Gp78 mouse monoclonal antibody was purchased from Abnova. Polyclonal anti-gp78 antibodies were generated in immunized rabbit with recombinant protein of gp78 cytosolic domain (309–643 aa) and peptide (524–537 aa), and purified with affinity chromatography. Anti-insig-1/-2, anti-SREBP-1, anti-HMGCR, and anti-fatty acid synthase, anti-GRP78 antibodies were obtained from Santa Cruz. Anti-PDI and anti-Chop were obtained from Cell Signaling Technology. Anti-actin and Oil-red O was purchased from Sigma. Masson’s Trichrome Stain Kit was purchased from Polysciences.

RNA, Western blotting and immunoprecipitation

Western blotting and immunoprecipitation was previously described [40,41]. Tissue was homogenized with an electronic homogenizer in RIPA buffer including protease inhibitors (Roche) for liver lysates or in Trizol RNA reagent (Invitrogen) for total RNA. Immunoprecipitation with antibody and lysates was carried out overnight. Gp78 protein was visualized in immunoblots after its immunoprecipitation and enrichment. Each experiment was repeated at least twice.

Histological and Immunohistochemical Analysis

Liver specimens were fixed in 10% formalin; the sections were stained with hematoxylin and eosin (H&E). For IHC, five micrometer sections were obtained from formalin fixed, paraffin-embedded tissue blocks and then deparaffinized, rehydrated, and microwaved in 1 mmol/L sodium citrate buffer, pH 6.0. The sections were washed 3× in PBS and blocked with Super Block (Skytek Laboratories) for 10 minutes. Sequential sections were then incubated in PBS and linked with biotinylated primary antibodies at 4°C overnight. The sections were then washed 3× for 10 minutes each in PBS and linked with biotinylated secondary antibodies followed by DAB development (Vector Laboratories). Images were documented with an OLYMPUS BX40 microscope (Olympus). Liver carcinoma and normal tissue array (BC03118) consisting of normal liver tissue and liver carcinoma tissues, duplicate cores per case were purchased from US Biomax (Rockville, MD). Four micrometers of serial sections from the tissue array were processed for immunohistochemical analysis using anti-gp78 antibodies (Abnova) antibodies.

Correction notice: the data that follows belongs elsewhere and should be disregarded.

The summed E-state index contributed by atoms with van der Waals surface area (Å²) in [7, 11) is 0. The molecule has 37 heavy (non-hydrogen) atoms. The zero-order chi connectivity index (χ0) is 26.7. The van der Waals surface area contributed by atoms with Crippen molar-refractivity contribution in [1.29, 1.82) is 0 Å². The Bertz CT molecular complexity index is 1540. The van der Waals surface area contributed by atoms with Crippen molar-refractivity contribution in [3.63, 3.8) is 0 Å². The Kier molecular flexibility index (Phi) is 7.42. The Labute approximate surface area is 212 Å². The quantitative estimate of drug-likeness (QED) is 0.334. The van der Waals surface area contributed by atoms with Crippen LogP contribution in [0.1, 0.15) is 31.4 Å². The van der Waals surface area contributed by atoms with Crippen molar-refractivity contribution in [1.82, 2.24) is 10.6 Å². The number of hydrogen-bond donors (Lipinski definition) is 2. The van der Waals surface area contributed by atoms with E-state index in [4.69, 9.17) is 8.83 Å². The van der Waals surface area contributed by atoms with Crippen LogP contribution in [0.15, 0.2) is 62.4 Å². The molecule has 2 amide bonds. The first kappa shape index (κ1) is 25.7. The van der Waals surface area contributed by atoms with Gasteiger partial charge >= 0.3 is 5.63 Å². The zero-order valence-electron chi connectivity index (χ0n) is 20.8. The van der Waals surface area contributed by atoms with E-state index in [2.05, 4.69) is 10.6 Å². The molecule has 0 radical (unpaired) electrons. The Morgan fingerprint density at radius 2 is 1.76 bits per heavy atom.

Isolation of MEFs

Mouse embryonic fibroblasts (MEFs) were isolated from E12.5 embryos of the gp78-/- and wild type mice by enzyme digestion after elimination of the head and internal organs. The isolated cells were cultured in Dulbecco’s modified Eagle’s medium containing 20% fetal calf serum.

Statistical analysis

Data are presented as means ± SEM. Differences between groups were evaluated for statistical significance using Student’s t-test. P values less than 0.05 were regarded as significant.

Supporting Information

S1 Fig. Loss of Gp78 induces highly UPR pathways under acute ER stress.

(A) There is no significant difference of ER stress and lipogenesis markers in whole liver lysates of WT and obese gp78-KO mice under normal diet. Liver tissues of gp78 mice were analyzed in immunoblots as indicated ages (N = 2 or 3). Lipogenesis includes FAS, fatty acid synthase; HMGCR, HMG-CoA reductase, regulating cholesterol synthesis; SREBP-1regulating de novo lipogenesis, Sterol Regulatory Element Binding Transcription Factor 1; Insigs suppressing SREBP, Insulin Induced Gene 1. ER stress markers, GRP78 chaperon, Glucose-Regulated Protein; PDI foldase, Protein Disulfide Isomerase. (B) gp78-KO livers highly express UPR pathways and matured (m)-SREBP-1, which induces lipogenesis along with inverse correlation of Insig-2 under acute ER stress (tunicamycin, TM). Mice were injected with TM and scarified for liver lysates at 1 day after injection (n = 3 per each group).